Where the runway meets the street

Fashion has never been more important. But the way fashion is talked about and reviewed is, at best, several steps behind how the menswear world operates. At worst, it’s disconnected, sitting inside a dream world where there’s legions of men who watch the seasonal shows before deciding what to wear.

And nowhere is this more apparent than during the reviews of Milan’s menswear week. It’s no secret that Milan is one of the more commercial Fashion Weeks, less an art showcase and more what Fashion Week was intended to be originally: a showcase of goods designed to please a range of customers. But fashion coverage and, by extension, reviews, have long been about whether fashion is or isn’t art and the designer’s inspirations, rather than how the clothes fit in to the contemporary landscape. Take the coverage of Spring/Summer 2015, for instance.

The current trends taken from this season include: denim, stripes, red, beach bodies and white trainers. Other trends from recent seasons have been everyday elegance (read: expensive knitwear), scarves, coats, blue and sweatshirts. Noting these trends in itself isn’t what makes most fashion coverage disconnected. What makes it disconnected is that coverage often talks trends with little or no reference to what men wear every day.

Most fashion coverage builds a moat around itself, acting as if they’re separate from the world as a whole. While in-depth knowledge of fashion history is needed, so is a connection to where trends are actually coming from today. Otherwise you end up with with reviews and coverage that can instantly be dismissed with a “People never stopped wearing that.” In an interview with Hiroshi Fujiwara and Fraser Cooke in Interview Magazine, Fujiwara notes that:

“I think we’re at the end of all the revivals. Punk revivals used to happen maybe every 10 years. People would forget about punk for a while, and then a magazine would do a special issue on the 10th anniversary of punk, for example, and bring it back. But now you can find collectors or friends with the same interest through the Internet at any time, so nothing is ever really gone. Everything is always there.”

This should be the founding basis of all fashion coverage. If we wanted to go all ‘80s New Wave tomorrow, we could easily find a group of people who wanted to do a similar thing and join their little community. Nothing goes away, so the idea of anything making a comeback becomes ridiculous if not given the proper context. This is why most coverage is easily dismissed. Take — and it pains us to say this — the denim trend. Most coverage of it has stated that denim is back next summer, while ignoring or paying little mind to the obvious fact that no one ever stopped wearing denim. At most, people stopped rolling their turn-ups so high. Maybe they’ve given up on raw denim for a season or two. But stopped completely? Don’t be absurd. Tom Ford is making denim because his customer wants him to make denim, not because he thought, “Let’s bring denim back!” Same with Prada and any other designer who makes money from their clothing. It’s much more supply and demand than the assumed “command them and they will follow” ideology that most coverage leans on.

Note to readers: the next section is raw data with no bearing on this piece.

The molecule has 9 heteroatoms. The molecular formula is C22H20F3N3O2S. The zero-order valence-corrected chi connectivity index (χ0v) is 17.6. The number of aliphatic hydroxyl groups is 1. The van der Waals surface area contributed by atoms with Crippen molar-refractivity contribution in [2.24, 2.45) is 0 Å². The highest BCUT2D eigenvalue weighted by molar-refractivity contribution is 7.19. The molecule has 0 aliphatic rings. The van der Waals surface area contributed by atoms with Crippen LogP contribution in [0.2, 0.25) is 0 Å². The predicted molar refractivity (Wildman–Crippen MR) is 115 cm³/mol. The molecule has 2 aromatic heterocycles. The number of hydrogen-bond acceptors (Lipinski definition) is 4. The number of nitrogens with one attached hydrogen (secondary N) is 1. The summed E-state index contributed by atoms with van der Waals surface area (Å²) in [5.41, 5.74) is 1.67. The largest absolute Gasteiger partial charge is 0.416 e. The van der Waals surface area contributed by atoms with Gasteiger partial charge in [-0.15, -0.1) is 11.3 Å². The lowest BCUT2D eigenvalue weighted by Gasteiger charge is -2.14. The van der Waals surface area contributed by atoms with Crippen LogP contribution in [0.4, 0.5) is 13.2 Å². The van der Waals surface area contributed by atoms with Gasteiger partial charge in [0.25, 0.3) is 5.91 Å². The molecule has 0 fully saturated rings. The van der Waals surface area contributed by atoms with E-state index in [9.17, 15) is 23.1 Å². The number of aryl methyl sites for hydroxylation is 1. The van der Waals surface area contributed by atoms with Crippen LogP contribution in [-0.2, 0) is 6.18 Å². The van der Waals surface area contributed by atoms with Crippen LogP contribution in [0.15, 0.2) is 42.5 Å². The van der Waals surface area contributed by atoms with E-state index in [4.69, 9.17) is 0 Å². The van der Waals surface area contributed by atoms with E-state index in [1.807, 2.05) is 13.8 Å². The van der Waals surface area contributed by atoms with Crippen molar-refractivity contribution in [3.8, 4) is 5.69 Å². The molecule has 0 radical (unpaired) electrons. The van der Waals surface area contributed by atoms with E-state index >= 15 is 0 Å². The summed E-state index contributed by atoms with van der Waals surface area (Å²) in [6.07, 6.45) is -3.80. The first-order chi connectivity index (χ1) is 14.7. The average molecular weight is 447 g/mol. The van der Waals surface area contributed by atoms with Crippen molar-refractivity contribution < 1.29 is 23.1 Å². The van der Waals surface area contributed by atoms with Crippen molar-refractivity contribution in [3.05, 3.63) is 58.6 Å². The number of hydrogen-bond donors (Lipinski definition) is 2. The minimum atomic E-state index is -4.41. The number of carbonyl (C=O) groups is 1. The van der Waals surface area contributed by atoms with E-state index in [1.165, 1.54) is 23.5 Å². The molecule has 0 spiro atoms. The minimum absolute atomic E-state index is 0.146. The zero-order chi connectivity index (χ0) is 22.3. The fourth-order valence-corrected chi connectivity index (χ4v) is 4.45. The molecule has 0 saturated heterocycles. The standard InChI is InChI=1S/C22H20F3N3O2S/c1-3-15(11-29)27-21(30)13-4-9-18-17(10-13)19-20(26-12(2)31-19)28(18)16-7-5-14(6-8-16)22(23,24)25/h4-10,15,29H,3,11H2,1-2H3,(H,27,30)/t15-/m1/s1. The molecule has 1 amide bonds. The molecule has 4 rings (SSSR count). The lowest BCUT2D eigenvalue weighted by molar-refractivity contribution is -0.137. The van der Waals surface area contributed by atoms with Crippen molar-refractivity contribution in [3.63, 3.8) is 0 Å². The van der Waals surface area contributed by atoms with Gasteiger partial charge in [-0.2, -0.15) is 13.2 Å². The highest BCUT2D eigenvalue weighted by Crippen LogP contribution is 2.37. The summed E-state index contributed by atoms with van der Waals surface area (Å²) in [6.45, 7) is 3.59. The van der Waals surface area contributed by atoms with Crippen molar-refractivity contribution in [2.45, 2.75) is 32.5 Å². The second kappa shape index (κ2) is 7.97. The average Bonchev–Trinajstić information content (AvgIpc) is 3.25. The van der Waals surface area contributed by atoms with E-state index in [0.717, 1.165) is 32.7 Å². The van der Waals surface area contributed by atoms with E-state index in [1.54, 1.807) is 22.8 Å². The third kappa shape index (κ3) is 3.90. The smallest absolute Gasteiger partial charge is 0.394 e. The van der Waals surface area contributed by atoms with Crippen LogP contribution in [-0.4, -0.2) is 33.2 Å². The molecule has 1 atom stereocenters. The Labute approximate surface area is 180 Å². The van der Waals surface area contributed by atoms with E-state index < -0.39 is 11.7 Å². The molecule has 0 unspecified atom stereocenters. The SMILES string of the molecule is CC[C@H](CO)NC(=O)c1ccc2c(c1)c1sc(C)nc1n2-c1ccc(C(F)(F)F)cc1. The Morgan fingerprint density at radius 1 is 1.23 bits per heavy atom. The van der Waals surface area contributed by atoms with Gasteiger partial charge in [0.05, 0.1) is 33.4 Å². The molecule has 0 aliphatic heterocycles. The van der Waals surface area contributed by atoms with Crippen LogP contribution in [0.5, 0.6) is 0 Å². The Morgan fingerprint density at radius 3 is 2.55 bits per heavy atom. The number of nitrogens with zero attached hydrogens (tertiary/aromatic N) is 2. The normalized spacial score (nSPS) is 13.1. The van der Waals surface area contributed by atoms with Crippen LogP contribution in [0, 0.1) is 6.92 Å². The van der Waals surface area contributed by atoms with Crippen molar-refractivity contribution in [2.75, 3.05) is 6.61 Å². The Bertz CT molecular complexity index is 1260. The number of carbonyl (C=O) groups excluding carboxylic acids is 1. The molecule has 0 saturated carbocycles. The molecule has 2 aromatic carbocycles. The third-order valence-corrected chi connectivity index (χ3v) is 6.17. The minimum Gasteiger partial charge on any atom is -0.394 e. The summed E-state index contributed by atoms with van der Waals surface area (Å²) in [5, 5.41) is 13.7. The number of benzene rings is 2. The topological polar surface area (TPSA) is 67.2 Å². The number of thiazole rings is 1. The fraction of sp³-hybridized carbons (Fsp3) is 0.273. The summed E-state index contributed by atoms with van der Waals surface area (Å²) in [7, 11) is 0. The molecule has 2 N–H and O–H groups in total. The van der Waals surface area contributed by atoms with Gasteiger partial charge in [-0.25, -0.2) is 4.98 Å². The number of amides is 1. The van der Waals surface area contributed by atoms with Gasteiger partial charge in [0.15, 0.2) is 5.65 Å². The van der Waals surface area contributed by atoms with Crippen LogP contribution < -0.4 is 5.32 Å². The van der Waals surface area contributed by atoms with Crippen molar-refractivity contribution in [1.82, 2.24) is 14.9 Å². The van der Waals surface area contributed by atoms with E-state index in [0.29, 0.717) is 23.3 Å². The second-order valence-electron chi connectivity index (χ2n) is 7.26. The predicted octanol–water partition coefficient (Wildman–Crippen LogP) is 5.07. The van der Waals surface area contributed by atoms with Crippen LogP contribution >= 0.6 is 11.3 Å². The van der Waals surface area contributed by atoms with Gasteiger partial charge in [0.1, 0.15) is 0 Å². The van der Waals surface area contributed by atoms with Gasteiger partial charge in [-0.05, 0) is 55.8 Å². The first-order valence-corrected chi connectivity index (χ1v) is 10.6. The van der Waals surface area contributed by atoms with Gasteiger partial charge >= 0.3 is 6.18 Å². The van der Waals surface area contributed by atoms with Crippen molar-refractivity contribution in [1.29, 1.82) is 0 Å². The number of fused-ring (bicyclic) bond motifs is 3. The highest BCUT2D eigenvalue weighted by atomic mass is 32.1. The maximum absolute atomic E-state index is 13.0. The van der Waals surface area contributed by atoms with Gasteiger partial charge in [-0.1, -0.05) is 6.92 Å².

The reason why this matters is that, more so than film, TV, music and art, fashion is necessary in everyday life. We all know that Oscar Wilde quote about naked people having no influence on society. Coverage should reflect this, rather than ignore it.

The “command and follow” ideology is also known as the trickle down effect. While the trickle down effect does affect fashion, especially womenswear fast fashion, it’s less pervasive in menswear. That’s not to say that the trickle down effect doesn’t happen; there’s a reason the cardigan got its name from the 7th Earl. But, in today’s landscape, it’s fairly commonplace to see something being trussed up as well as dressed down. But the trickle up effect is rarely mentioned when talking about the luxificiation of everyday items like white trainers, denim and parkas.

Even Lanvin’s use of the high-top from around 2007 could be linked to streetwear’s rising popularity at the time. The sweatshirt has gone from workwear staple to fashion staple. A review that managed to encapsulate this muddled, melting pot history rather than focusing on any one side of it would be appreciated. But this rarely happens, apart from on places like Showstudio’s panel and the reviews on the Financial Times.

That’s not to say that there’s no one writing reviews that have the world in mind, but the current default for fashion coverage seems to be to use a set of terms that the writer may or may not understand, speak in a language that only fashion writers speak and act like the outside world doesn’t influence designers in any way, shape or form. Until this changes, fashion reviews will remain irrelevant.

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